Pruitt reverses course on smog rule delay after 16 states sue

EPA chief's reversal came two days after states filed lawsuit against agency.

EPA Administrator Scott Pruitt. CREDIT: AP Photo/Pablo Martinez Monsivais
EPA Administrator Scott Pruitt. CREDIT: AP Photo/Pablo Martinez Monsivais

One day after getting sued by 15 states, the Environmental Protection Agency on Wednesday reversed course on its plans to delay implementation of Obama-era rules intended to reduce emissions of smog-causing air pollutants.

The 15 states and the District of Columbia sued the EPA, saying that EPA Administrator Scott Pruitt’s proposed one-year delay in compliance deadlines for the 2015 Ozone National Ambient Air Quality Standards violate the requirements of the Clean Air Act. The Obama-era regulation lowered the allowable concentration of ozone to 70 parts per billion, from the previous 75.

In June, the EPA announced it was delaying identifying the areas that must clean up their air because they violate the 2015 smog standard. This would mean polluters would escape the effective pollution controls the Clean Air Act requires. Public health and environmental organizations filed their own lawsuit against the EPA on July 12, asking the U.S. Court of Appeals for the D.C. Circuit to immediately strike down or block the delay.

The EPA’s reversal on the ozone role is the latest setback for the Trump administration’s regulatory rollback agenda. On Monday, the U.S. Court of Appeals for the District of Columbia Circuit struck down the EPA’s attempt to suspend methane restrictions for the sector, formally vacating the agency’s 90-day stay of key provisions of New Source Performance Standards.

“The EPA’s hasty retreat shows that public health and environmental organizations and 16 states across the country were right: the agency had no legal basis for delaying implementation of the 2015 smog standard,” Earthjustice attorney Seth Johnson said in response to the EPA’s sudden reversal.


In a statement issued Wednesday evening, Pruitt suggested his agency’s change of course on ozone standards was unrelated to the states’ lawsuit, but instead reinforced the Trump EPA’s commitment to working with states through the process of meeting the new ozone standards on time.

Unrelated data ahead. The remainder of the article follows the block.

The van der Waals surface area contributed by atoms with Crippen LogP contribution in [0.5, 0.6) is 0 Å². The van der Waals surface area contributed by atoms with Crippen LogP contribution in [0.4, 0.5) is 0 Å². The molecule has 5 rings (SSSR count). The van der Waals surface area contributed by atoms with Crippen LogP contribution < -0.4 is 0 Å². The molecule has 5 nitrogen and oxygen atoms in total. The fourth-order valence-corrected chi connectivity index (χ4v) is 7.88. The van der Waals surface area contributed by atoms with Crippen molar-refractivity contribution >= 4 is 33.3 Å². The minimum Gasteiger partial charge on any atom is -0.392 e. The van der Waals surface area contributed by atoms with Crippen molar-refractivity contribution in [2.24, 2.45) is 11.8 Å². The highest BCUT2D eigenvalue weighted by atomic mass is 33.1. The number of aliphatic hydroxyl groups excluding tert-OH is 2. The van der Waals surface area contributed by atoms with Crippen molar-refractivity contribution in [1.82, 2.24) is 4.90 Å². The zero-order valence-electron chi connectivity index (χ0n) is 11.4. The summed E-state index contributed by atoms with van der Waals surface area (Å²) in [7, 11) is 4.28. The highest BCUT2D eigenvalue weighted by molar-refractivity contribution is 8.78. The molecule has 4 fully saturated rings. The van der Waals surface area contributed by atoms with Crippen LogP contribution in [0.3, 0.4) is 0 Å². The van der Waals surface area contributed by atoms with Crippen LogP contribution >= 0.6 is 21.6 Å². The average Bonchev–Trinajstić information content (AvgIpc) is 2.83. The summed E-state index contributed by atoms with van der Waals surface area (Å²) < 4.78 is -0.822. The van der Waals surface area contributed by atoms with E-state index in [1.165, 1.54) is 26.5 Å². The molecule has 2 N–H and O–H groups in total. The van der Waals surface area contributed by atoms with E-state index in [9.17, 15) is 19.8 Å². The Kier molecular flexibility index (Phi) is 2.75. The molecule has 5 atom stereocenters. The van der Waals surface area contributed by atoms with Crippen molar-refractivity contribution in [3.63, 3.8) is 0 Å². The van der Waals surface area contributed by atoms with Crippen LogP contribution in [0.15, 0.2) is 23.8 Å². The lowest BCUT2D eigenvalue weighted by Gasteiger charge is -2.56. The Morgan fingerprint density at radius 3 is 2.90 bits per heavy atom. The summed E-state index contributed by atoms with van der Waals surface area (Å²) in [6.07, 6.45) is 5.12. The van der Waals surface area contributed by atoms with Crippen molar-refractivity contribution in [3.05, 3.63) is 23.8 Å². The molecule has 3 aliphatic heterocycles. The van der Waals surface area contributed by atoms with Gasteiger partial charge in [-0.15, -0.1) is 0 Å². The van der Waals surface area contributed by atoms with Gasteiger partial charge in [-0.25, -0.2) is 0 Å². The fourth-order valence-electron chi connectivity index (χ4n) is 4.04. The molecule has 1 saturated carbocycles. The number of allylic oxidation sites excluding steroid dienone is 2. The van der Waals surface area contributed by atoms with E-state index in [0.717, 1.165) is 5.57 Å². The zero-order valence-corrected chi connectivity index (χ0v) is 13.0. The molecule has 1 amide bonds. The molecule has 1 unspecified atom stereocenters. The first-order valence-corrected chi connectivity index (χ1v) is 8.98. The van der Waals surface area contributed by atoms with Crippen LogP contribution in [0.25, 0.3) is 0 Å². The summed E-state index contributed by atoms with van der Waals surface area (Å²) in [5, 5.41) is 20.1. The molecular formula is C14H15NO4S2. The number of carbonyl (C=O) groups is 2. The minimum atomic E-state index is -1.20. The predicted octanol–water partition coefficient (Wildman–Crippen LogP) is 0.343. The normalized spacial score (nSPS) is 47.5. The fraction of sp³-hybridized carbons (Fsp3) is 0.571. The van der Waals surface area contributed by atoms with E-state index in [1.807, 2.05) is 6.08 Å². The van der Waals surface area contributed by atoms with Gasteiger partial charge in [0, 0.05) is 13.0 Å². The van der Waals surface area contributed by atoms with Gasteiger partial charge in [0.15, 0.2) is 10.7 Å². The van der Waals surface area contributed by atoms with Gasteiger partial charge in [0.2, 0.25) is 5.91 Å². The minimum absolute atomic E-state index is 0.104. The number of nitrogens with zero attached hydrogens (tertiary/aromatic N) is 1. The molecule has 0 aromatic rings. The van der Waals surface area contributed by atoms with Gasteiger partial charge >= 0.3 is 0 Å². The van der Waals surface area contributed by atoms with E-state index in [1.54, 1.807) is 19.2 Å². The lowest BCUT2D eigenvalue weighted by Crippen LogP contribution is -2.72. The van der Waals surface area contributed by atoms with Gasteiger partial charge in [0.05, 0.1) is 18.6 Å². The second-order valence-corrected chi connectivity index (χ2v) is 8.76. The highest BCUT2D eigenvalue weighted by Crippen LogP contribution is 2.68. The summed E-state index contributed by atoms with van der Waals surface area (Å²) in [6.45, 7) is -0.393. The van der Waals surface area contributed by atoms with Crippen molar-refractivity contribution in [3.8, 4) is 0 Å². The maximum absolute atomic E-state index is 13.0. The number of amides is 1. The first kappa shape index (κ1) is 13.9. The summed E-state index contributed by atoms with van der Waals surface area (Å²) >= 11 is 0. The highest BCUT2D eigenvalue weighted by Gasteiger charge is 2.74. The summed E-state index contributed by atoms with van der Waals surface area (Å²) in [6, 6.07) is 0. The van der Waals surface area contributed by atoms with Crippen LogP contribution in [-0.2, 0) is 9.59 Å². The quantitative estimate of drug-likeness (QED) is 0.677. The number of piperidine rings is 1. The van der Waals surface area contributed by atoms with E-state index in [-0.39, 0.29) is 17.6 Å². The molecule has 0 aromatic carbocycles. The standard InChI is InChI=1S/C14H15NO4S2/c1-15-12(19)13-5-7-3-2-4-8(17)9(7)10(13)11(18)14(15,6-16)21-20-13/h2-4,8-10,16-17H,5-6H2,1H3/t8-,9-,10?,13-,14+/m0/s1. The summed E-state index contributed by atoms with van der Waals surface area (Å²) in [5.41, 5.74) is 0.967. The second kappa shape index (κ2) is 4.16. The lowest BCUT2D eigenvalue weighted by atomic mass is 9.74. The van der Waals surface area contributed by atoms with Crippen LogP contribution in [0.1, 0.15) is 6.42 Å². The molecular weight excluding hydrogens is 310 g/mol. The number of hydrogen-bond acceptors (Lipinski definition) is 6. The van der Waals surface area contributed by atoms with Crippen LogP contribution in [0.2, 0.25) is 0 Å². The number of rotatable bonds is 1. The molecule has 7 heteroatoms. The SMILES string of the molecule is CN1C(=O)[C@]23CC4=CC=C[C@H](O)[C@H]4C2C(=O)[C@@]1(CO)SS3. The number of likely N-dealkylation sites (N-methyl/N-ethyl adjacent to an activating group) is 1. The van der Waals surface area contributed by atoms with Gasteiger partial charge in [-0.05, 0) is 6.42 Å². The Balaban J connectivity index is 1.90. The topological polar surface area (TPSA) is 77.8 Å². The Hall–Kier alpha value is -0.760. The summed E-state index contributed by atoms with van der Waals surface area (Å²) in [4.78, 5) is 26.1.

Under previous administrations, according to Pruitt, EPA would often fail to meet designation deadlines and then wait to be sued by activist groups and others, agreeing in a settlement to set schedules for designation. As Oklahoma attorney general, Pruitt sued the EPA more than a dozen times over its rules related to carbon emissions and other pollution controls. “We do not believe in regulation through litigation, and we take deadlines seriously. We also take the statute and the authority it gives us seriously,” he said.

Environmental and health organizations believe their lawsuits and the pressure applied by the state attorneys general played a key role in Pruitt’s decision to drop his one-year delay.


“Pruitt’s lawless attempt to delay stronger ozone-pollution protections would have put thousands of lives at risk. It’s disturbing how much pressure it took to get this commonsense step from the guy in charge of protecting the air we breathe,” Lori Ann Burd, director of the Center for Biological Diversity’s environmental health program, said in a statement Wednesday. “We’ve got to keep fighting the Trump administration’s ideological crusade to pander to polluters and special interests.”

The Republican-led House of Representatives passed a bill last month designed to delay implementation of the Obama administration’s ground-level ozone rule. Environmental groups say the bill will weaken the Clean Air Act, including switching the EPA’s mandated review of ozone from every five years to every 10. The measure has not yet been brought to a vote in the Senate.

The EPA estimates that meeting the new smog standards will result in net annual public health benefits of up to $4.5 billion starting in 2025, not including California, while also preventing approximately 316 to 660 premature deaths, 230,000 asthma attacks in children, 630 asthma-related emergency room visits, and 340 cases of acute bronchitis in children.